Q5. Do you have experience in other types of practice settings? if so, what is it the about your current setting that gets you excited to come to work each day?
Answer: I initially was a trainee in a teaching practice in the U.K. for a year. We provided comprehensive care with home visits, home care nursing support, domiciliary maternity care, etc., but no in-patient care. I then moved to the small, two physician village of Mannville, Alberta. This was a great introduction to work and lifestyle in rural western Canada. I was able to expand my provision of comprehensive care with the addition of having a local hospital with an E.R. and maternity services.
After 4 years of this very busy though enjoyable environment I realized it was not sustainable for me in the long term. I needed to be in a situation where I could have the support of secondary medical services (obstetrics, surgery, anesthesia, etc.) as well as more C.P.D. and teaching opportunities. Moving to the town of Westlock, twenty-nine years ago was the best move of my career. It is still a small town, though having the support of twelve family physicians with a variety of enhanced skills, being part of U of A faculty, quick access to tertiary care services in Edmonton, having privileges at our local hospital with access to comprehensive diagnostic services (Lab, Xray, CT, MRI) as well as PT, OT and a supportive local PCN make this a great work environment.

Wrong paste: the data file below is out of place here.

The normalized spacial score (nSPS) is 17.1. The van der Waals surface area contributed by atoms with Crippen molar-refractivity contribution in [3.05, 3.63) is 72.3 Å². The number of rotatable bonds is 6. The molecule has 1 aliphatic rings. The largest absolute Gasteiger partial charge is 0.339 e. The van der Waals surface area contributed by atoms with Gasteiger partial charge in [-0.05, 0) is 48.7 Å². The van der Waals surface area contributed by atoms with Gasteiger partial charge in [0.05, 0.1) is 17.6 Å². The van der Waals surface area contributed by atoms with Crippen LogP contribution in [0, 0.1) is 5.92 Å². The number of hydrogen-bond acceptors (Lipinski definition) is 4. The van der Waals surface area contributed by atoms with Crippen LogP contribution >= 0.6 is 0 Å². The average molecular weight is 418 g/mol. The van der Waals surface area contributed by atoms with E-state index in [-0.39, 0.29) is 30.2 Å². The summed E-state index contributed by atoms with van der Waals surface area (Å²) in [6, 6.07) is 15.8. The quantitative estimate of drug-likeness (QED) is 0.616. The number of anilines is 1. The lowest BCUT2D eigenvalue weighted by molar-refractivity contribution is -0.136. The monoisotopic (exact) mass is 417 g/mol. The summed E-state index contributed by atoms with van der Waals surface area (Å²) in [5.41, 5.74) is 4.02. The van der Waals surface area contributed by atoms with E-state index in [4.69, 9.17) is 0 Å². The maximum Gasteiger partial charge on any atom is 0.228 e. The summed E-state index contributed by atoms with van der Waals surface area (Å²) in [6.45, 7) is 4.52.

Q6. When you reflect on your career, did you imagine you would be where you are now?
Answer: When I graduated, I had no idea that I would be heading to Western Canada. I did want to work in an environment where I could utilize all the skills I had acquired in my training, be a teacher and I am pleased that is how things worked out.
Q7. What skills, attributes, or training do you think you possess that have gotten you to where you are now? Where or how did you obtain them?
Answer: My family medicine residency training in the U.K. included one year internal medicine, six months general surgery, six months obstetrics and gynecology, six months E.R., six months Pediatrics, six months geriatrics, three months psychiatry and a year as a trainee in a suburban/rural teaching family practice. This is longer than our standard family medicine training programs here in Canada though well suited to rural family practice.
Q8. How important is it to you to stay connected within your community of practice, your clinic?
Answer: My family and I are active in the local community. I am currently on the boards of directors of our local golf club as well as a couple of charitable organizations. We have regular clinic socials and occasional hospital ones. I feel it is important to engage with colleagues and the community outside just the work environment.
Q9. Can you name a person who has had a tremendous impact on you and your growth as a family physician (directly or indirectly)? Maybe a colleague, a mentor, or preceptor to you? Why and how did this person impact your life?
Answer: When I first arrived in Canada, my senior colleague in Mannville, Dr. Joseph Fernando was an inspiration and a mentor. He was a good example of how to provide comprehensive primary care with limited local resources. In Westlock, Dr. Alan Watt played a big part in supporting my growth and confidence in primary care obstetrics.
Q10. What is one gesture that you make an effort to practice everyday (or nearly everyday) that others could try?
Answer: Actively listen and make time (even when it’s in short supply) when talking to patients. It goes a long way in preserving relationships.